BACKGROUND: Traffic-related air pollution is emerging as a risk factor for Alzheimer's disease (AD) and impaired brain development. Individual differences in vulnerability to air pollution may involve the epsilon 4 allele of Apolipoprotein E (APOE) gene, the primary genetic risk factor for AD.
OBJECTIVE: We analyzed whether the association between traffic air pollution and neurodevelopmental outcomes is modified by A POE epsilon 4 status in children.
METHODS: Data on parent-reported behavior problems (total difficulties scores, Strengths and Difficulties Questionnaire), eacher-reported attention deficit hyperactivity disorder (ADHD) symptom scores, cognitive performance trajectories (computerized tests of inattentiveness and working memory repeated 2-4 times during January 2012-March 2013), and APOE genotypes were obtained for 1,667 children age 7-11 y attending 39 schools in or near Barcelona. Basal ganglia volume (putamen, caudate, and globus pallidum) was measured in 163 of the children by MRI (October 2012-April 2014.) Average annual outdoor polycyclic aromatic hydrocarbons (PAHs), elemental carbon (EC), and nitrogen dioxide (NO2) concentrations were estimated based on measurements at each school (two 1-wk campaigns conducted 6 months apart in 2012).
RESULTS: APOE epsilon 4 allele carriers had significantly higher behavior problem scores than noncarriers, and adverse associations with PAHs and NO2 were stronger or limited to epsilon 4 carriers for behavior problem scores (P-interaction 0.03 and 0.04), caudate volume (P-interaction 0.04 and 0.03), and inattentiveness trajectories (P-interaction 0.15 and 0.08, respectively). Patterns of associations with the same outcomes were similar for EC.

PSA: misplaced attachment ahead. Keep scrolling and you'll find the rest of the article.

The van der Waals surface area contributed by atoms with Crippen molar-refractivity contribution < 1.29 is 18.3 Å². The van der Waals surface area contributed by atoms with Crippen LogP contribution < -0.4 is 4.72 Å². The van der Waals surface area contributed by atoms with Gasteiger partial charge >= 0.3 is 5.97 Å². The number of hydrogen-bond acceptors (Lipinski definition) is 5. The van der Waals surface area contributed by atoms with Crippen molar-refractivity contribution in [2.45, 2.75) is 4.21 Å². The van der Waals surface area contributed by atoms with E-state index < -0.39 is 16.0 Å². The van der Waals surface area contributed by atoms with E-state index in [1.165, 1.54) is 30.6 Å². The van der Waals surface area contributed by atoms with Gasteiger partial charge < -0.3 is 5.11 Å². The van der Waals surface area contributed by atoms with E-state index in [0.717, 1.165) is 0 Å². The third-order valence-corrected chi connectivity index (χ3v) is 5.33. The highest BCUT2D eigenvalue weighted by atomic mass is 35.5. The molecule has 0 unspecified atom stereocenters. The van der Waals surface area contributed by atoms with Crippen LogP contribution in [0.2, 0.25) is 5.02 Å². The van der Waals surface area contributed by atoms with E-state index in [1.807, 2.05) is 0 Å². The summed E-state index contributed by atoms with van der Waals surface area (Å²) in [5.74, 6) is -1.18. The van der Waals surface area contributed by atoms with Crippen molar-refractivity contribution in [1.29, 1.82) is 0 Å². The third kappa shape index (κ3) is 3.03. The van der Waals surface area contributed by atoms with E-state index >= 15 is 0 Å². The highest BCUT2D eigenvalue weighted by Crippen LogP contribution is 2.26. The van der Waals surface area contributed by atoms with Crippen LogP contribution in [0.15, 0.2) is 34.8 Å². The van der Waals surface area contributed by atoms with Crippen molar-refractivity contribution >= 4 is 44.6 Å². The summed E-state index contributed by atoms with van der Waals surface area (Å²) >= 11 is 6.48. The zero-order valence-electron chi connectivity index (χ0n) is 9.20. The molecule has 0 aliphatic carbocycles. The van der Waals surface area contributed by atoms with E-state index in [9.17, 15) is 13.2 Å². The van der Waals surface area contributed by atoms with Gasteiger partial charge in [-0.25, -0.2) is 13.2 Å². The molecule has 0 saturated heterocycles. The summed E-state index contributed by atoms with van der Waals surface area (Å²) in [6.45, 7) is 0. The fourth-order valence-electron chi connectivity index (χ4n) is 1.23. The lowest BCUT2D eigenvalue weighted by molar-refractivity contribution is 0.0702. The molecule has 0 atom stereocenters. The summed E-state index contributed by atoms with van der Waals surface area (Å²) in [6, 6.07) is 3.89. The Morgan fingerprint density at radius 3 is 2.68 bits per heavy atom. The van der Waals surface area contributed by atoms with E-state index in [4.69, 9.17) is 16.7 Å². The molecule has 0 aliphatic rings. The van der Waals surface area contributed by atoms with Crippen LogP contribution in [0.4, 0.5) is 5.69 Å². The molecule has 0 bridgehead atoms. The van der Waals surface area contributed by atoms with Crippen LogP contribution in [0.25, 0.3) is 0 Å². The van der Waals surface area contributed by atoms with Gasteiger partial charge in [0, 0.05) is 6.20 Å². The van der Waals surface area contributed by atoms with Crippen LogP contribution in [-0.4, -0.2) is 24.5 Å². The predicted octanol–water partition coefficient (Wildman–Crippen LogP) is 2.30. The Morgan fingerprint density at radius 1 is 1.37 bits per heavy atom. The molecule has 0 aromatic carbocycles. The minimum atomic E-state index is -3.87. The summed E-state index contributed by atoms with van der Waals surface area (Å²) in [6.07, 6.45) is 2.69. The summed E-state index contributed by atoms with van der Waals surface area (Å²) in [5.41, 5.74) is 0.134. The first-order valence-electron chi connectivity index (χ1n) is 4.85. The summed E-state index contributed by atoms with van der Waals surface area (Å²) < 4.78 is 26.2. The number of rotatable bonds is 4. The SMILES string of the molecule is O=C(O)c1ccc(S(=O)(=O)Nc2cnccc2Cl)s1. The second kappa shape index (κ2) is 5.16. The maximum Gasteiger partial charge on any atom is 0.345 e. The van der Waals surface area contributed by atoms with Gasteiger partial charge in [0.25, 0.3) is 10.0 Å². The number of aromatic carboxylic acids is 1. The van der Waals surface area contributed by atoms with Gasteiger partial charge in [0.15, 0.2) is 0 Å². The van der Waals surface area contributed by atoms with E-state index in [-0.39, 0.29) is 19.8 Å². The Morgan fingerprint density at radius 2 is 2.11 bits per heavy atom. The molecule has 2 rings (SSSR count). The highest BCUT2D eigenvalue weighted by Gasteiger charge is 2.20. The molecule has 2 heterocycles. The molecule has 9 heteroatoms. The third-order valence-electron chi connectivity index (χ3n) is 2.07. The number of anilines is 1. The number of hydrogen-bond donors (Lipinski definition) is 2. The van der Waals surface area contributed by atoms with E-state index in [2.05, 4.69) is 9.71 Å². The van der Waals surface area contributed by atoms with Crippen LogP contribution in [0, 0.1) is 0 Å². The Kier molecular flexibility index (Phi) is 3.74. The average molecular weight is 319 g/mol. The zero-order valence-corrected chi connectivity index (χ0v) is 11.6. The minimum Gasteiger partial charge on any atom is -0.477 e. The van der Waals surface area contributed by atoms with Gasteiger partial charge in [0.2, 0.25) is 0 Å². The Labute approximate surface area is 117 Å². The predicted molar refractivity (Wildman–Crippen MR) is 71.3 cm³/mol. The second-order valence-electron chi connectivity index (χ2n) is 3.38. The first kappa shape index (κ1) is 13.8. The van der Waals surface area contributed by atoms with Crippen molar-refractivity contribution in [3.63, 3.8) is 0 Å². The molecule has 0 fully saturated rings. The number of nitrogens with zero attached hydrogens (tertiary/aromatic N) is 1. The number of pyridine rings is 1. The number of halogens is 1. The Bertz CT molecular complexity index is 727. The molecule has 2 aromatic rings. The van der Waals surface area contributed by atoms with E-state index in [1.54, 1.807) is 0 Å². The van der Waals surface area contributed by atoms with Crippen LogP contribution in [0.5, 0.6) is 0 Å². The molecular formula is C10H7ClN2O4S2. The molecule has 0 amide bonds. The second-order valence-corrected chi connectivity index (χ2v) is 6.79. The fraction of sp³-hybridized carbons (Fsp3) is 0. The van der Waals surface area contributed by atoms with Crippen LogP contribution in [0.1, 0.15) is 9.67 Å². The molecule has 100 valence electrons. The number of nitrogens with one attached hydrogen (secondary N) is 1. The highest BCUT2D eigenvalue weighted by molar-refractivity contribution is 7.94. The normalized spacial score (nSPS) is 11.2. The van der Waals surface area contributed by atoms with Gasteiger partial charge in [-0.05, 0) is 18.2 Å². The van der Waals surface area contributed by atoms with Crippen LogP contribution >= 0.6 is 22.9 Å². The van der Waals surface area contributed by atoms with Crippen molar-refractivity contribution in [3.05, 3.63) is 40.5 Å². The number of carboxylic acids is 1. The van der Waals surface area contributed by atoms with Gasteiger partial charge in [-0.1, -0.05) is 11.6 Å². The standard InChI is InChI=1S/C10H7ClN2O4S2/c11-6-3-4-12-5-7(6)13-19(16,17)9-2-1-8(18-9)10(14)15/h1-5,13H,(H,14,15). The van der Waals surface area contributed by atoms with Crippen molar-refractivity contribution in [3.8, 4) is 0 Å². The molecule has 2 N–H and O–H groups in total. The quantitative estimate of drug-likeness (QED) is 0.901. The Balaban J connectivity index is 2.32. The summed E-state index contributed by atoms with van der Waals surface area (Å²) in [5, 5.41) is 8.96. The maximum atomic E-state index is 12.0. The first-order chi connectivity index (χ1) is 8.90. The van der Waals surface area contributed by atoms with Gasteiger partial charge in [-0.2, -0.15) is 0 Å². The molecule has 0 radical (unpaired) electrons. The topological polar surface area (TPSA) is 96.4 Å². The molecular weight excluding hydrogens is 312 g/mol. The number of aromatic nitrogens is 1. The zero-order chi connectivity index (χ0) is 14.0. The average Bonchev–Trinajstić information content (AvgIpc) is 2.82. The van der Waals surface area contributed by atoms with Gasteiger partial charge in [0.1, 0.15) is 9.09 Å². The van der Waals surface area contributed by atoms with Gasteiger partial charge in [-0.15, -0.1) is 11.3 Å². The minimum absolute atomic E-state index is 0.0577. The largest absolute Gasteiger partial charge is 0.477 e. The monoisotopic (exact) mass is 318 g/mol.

CONCLUSION: PAHs, EC, and NO2 were associated with higher behavior problem scores, smaller reductions in inattentiveness over time, and smaller caudate volume in APOE epsilon 4 allele carriers in our study population, and corresponding associations were weak or absent among epsilon 4 noncaniers. These findings support a potential role of APOE in biological mechanisms that may contribute to associations between air pollution and neurobehavioral outcomes in children.